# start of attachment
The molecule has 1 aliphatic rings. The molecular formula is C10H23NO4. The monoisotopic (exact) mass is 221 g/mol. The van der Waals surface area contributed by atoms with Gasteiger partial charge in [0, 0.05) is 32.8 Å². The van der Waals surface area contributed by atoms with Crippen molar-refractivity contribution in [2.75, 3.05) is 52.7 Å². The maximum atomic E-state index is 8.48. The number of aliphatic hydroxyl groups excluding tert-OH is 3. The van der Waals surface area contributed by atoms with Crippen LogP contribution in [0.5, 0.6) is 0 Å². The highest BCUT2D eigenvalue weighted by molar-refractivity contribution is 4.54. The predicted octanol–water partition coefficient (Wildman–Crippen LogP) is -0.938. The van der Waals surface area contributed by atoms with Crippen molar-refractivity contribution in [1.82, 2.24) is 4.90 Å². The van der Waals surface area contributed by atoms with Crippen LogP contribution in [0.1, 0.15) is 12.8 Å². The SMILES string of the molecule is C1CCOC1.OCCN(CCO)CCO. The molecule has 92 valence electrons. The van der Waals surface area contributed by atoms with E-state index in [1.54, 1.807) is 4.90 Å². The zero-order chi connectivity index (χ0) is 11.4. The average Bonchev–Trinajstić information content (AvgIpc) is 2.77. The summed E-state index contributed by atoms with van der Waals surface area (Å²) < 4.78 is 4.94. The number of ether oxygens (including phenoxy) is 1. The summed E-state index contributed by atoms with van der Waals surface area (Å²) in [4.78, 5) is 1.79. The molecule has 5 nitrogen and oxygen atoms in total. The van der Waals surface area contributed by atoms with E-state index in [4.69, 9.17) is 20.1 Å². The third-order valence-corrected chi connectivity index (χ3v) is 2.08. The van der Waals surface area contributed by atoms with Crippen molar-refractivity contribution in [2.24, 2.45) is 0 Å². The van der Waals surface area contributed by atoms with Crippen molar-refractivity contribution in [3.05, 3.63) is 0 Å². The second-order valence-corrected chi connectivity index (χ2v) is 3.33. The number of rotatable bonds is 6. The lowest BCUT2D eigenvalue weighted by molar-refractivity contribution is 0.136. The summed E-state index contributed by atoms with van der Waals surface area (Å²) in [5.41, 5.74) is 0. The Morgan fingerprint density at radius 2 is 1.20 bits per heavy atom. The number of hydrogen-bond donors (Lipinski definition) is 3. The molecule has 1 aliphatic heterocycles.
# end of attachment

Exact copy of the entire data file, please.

The molecule has 1 aliphatic rings. The molecular formula is C10H23NO4. The monoisotopic (exact) mass is 221 g/mol. The van der Waals surface area contributed by atoms with Gasteiger partial charge in [0, 0.05) is 32.8 Å². The van der Waals surface area contributed by atoms with Crippen molar-refractivity contribution in [2.75, 3.05) is 52.7 Å². The maximum atomic E-state index is 8.48. The number of aliphatic hydroxyl groups excluding tert-OH is 3. The van der Waals surface area contributed by atoms with Crippen LogP contribution in [0.5, 0.6) is 0 Å². The highest BCUT2D eigenvalue weighted by molar-refractivity contribution is 4.54. The predicted octanol–water partition coefficient (Wildman–Crippen LogP) is -0.938. The van der Waals surface area contributed by atoms with Crippen molar-refractivity contribution in [1.82, 2.24) is 4.90 Å². The van der Waals surface area contributed by atoms with Crippen LogP contribution in [0.1, 0.15) is 12.8 Å². The SMILES string of the molecule is C1CCOC1.OCCN(CCO)CCO. The molecule has 92 valence electrons. The van der Waals surface area contributed by atoms with E-state index in [1.54, 1.807) is 4.90 Å². The zero-order chi connectivity index (χ0) is 11.4. The average Bonchev–Trinajstić information content (AvgIpc) is 2.77. The summed E-state index contributed by atoms with van der Waals surface area (Å²) < 4.78 is 4.94. The number of ether oxygens (including phenoxy) is 1. The summed E-state index contributed by atoms with van der Waals surface area (Å²) in [4.78, 5) is 1.79. The molecule has 5 nitrogen and oxygen atoms in total. The van der Waals surface area contributed by atoms with E-state index in [4.69, 9.17) is 20.1 Å². The third-order valence-corrected chi connectivity index (χ3v) is 2.08. The van der Waals surface area contributed by atoms with Crippen molar-refractivity contribution in [2.24, 2.45) is 0 Å². The van der Waals surface area contributed by atoms with Crippen molar-refractivity contribution in [3.05, 3.63) is 0 Å². The second-order valence-corrected chi connectivity index (χ2v) is 3.33. The number of rotatable bonds is 6. The lowest BCUT2D eigenvalue weighted by molar-refractivity contribution is 0.136. The summed E-state index contributed by atoms with van der Waals surface area (Å²) in [5.41, 5.74) is 0. The Morgan fingerprint density at radius 2 is 1.20 bits per heavy atom. The number of hydrogen-bond donors (Lipinski definition) is 3. The molecule has 1 aliphatic heterocycles.